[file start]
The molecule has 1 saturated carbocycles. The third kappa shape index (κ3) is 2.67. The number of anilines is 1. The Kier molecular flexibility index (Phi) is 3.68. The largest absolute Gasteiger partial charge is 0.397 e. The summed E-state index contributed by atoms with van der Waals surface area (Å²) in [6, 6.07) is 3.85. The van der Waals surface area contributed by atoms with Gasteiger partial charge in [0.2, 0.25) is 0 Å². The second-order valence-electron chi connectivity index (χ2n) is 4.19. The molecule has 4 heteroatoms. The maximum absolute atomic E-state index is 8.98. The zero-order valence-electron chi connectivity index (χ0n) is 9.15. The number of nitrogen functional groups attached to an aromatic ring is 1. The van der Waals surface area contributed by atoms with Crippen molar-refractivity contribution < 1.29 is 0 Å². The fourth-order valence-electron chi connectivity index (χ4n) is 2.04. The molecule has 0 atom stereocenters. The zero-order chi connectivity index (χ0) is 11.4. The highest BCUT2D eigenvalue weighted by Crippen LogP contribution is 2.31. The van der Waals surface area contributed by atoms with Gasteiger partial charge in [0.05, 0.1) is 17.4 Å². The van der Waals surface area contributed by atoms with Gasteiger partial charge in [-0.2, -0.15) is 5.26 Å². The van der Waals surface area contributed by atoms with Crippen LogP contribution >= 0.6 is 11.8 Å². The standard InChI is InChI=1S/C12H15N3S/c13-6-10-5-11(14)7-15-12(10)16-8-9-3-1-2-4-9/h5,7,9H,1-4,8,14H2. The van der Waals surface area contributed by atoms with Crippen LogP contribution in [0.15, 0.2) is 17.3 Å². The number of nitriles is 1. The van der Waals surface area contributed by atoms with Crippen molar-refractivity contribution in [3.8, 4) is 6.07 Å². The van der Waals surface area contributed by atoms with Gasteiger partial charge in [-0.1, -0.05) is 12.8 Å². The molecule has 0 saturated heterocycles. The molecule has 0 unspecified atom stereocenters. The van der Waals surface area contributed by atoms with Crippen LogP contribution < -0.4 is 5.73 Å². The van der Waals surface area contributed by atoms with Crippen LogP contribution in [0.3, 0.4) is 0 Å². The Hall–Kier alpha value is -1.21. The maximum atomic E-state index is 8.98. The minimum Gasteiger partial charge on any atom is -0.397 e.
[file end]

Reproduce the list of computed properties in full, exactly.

The molecule has 1 saturated carbocycles. The third kappa shape index (κ3) is 2.67. The number of anilines is 1. The Kier molecular flexibility index (Phi) is 3.68. The largest absolute Gasteiger partial charge is 0.397 e. The summed E-state index contributed by atoms with van der Waals surface area (Å²) in [6, 6.07) is 3.85. The van der Waals surface area contributed by atoms with Gasteiger partial charge in [0.2, 0.25) is 0 Å². The second-order valence-electron chi connectivity index (χ2n) is 4.19. The molecule has 4 heteroatoms. The maximum absolute atomic E-state index is 8.98. The zero-order valence-electron chi connectivity index (χ0n) is 9.15. The number of nitrogen functional groups attached to an aromatic ring is 1. The van der Waals surface area contributed by atoms with Crippen molar-refractivity contribution < 1.29 is 0 Å². The fourth-order valence-electron chi connectivity index (χ4n) is 2.04. The molecule has 0 atom stereocenters. The zero-order chi connectivity index (χ0) is 11.4. The highest BCUT2D eigenvalue weighted by Crippen LogP contribution is 2.31. The van der Waals surface area contributed by atoms with Gasteiger partial charge in [0.05, 0.1) is 17.4 Å². The van der Waals surface area contributed by atoms with Gasteiger partial charge in [-0.2, -0.15) is 5.26 Å². The van der Waals surface area contributed by atoms with Crippen LogP contribution >= 0.6 is 11.8 Å². The standard InChI is InChI=1S/C12H15N3S/c13-6-10-5-11(14)7-15-12(10)16-8-9-3-1-2-4-9/h5,7,9H,1-4,8,14H2. The van der Waals surface area contributed by atoms with Crippen LogP contribution in [0.15, 0.2) is 17.3 Å². The number of nitriles is 1. The van der Waals surface area contributed by atoms with Crippen molar-refractivity contribution in [3.8, 4) is 6.07 Å². The van der Waals surface area contributed by atoms with Gasteiger partial charge in [-0.1, -0.05) is 12.8 Å². The molecule has 0 saturated heterocycles. The molecule has 0 unspecified atom stereocenters. The van der Waals surface area contributed by atoms with Crippen LogP contribution < -0.4 is 5.73 Å². The van der Waals surface area contributed by atoms with Crippen LogP contribution in [0.3, 0.4) is 0 Å². The Hall–Kier alpha value is -1.21. The maximum atomic E-state index is 8.98. The minimum Gasteiger partial charge on any atom is -0.397 e.